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Sen. Jeff Sessions on 'True Cost' of Big Three Bailout

This is a rush transcript from "Your World With Neil Cavuto," December 10, 2008. This copy may not be in its final form and may be updated.

NEIL CAVUTO, HOST: To Capitol Hill and the Big Three bailout. Forget $14 billion — try $50 billion.

Republican Senator Jeff Sessions joins right now.

So, despite the fact that this $14 billion almost seems paltry, Senator, you're arguing it's a head-fake. Why?

SEN. JEFF SESSIONS, R-ALA.: Well, because the way it was proposed by the Democrats a few days ago, even yesterday, it really amounted to about $49 billion, the way it was actually written.

Video: Watch Neil's interview

But, today, the White House has announced a — a deal that they have made with the Democratic leadership, not supported, I don't think, by all Democrats, and it has really gotten a number of Republicans' backs up...

(CROSSTALK)

CAVUTO: Yes. By the way, they bypassed you entirely, Senator.

SESSIONS: Yes.

(CROSSTALK)

CAVUTO: They bypassed Republicans entirely.

What do you think of that?

SESSIONS: I think there is a deep unease about that, very deep disappointment, that the White House would go to this extent to try to pass out this money in a way that really leaves the czar with very little power other, than to convene a meeting.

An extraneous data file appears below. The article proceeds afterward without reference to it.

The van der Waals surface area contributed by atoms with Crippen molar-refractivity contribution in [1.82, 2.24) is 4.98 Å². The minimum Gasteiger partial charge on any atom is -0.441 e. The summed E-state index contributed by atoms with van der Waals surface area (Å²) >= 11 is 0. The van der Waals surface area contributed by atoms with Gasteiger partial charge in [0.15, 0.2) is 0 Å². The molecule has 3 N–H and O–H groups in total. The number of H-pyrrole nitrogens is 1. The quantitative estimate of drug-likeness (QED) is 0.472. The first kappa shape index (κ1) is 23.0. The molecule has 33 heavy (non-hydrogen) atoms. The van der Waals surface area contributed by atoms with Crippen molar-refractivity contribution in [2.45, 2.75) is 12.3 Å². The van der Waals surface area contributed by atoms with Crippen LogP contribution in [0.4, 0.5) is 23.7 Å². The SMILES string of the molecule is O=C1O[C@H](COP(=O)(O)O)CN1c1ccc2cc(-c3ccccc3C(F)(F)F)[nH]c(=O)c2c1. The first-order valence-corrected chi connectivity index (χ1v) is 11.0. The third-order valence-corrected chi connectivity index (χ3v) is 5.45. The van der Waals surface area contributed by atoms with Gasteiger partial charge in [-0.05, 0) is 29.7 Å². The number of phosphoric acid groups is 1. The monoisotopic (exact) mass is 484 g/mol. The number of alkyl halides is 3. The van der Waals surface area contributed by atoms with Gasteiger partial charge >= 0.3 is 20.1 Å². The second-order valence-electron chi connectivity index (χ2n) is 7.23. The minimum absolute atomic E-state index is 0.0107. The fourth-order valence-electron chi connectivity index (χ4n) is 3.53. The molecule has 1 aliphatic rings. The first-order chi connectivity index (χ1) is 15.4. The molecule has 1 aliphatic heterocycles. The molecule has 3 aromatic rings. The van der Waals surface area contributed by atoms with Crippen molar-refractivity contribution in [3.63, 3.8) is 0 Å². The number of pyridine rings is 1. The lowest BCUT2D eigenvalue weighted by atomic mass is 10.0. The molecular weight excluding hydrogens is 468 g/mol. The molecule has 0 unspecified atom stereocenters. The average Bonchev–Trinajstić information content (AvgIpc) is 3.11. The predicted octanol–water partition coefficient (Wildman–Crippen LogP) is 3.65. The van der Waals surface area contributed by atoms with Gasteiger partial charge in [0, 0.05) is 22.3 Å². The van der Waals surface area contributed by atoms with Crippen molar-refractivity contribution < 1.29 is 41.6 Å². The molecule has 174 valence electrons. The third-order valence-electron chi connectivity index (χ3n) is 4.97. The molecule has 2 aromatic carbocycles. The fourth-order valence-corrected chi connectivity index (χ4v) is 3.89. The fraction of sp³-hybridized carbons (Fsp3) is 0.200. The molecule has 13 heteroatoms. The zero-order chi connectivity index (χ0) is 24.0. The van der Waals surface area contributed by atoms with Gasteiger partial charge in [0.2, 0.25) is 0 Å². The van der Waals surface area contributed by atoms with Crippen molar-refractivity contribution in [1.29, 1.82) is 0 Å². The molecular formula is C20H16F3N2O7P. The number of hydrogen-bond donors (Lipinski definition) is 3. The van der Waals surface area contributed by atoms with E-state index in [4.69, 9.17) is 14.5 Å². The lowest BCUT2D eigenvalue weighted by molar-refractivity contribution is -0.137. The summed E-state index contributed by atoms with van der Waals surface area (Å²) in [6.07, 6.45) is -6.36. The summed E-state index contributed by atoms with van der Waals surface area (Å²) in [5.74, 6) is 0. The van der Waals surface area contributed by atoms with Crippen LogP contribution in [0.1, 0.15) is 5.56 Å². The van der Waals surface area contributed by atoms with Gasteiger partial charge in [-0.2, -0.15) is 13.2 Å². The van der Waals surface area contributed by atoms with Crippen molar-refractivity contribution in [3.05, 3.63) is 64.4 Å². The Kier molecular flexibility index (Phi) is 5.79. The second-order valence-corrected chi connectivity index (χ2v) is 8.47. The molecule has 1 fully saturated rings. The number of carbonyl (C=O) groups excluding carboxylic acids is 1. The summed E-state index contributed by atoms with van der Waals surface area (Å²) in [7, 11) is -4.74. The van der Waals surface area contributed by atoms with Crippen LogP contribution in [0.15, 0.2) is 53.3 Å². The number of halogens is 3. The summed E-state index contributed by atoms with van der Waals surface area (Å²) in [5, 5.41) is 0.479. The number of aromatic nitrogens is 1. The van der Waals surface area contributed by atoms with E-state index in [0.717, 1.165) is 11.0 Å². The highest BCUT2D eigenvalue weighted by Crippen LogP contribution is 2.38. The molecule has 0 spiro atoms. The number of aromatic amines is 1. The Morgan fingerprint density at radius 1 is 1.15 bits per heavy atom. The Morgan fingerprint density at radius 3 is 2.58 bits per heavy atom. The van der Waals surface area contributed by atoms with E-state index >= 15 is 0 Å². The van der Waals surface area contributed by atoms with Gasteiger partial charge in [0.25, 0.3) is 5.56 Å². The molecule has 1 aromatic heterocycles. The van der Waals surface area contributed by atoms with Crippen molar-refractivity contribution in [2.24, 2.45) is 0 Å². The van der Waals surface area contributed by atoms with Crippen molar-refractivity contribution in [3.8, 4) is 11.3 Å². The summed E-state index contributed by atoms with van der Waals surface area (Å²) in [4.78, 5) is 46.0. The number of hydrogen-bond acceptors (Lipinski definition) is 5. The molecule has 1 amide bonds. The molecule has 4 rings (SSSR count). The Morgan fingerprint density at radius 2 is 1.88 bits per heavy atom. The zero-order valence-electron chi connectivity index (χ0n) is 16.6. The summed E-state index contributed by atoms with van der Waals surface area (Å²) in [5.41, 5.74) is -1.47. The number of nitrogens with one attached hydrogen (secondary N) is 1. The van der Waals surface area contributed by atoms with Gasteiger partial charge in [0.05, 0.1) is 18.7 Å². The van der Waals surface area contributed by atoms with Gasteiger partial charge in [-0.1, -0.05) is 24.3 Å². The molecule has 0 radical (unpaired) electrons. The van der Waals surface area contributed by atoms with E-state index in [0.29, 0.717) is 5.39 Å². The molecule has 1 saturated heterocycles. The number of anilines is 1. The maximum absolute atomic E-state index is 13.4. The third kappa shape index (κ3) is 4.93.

(CROSSTALK)

CAVUTO: Well, then what do you expect out of the president, Senator?

Senator, I'm sorry. We're a little crunched here, because we're expecting the congressman to speak soon.

SESSIONS: Yes.

CAVUTO: But do you think that, when the president calls Republicans, presumably to rally around this reduced measure, he will have a sympathetic ear?

SESSIONS: No.

As a matter of fact, if they do vote for it, it won't — it will be in spite of their unease and disappointment with the way this was negotiated.

CAVUTO: Senator, we are waiting to hear from Congressman Jesse Jackson Jr., supposedly Senate candidate number five in this Illinois governor scandal, pay-for-play thing.

How much is this affecting what could be the Obama economic agenda?

SESSIONS: Well, it could affect it. It certainly could.

But the numbers being floated are so huge, Neil. Today, in our Energy Committee, we had witnesses promoting an Obama-like jobs, green jobs agenda, talking about a $700 billion stimulus package, much of which they would like to see go in that area.

These numbers are so huge that I do think there is a possibility of abuse, reckless spending, abusive political spending, which always occurs in these circumstances. And I think it behooves us all to be constantly alert that the public interest is being served.

CAVUTO: All right, Senator, thank you very much.

THIS IS A RUSH TRANSCRIPT. THIS COPY MAY NOT BE IN ITS FINAL FORM AND MAY BE UPDATED.

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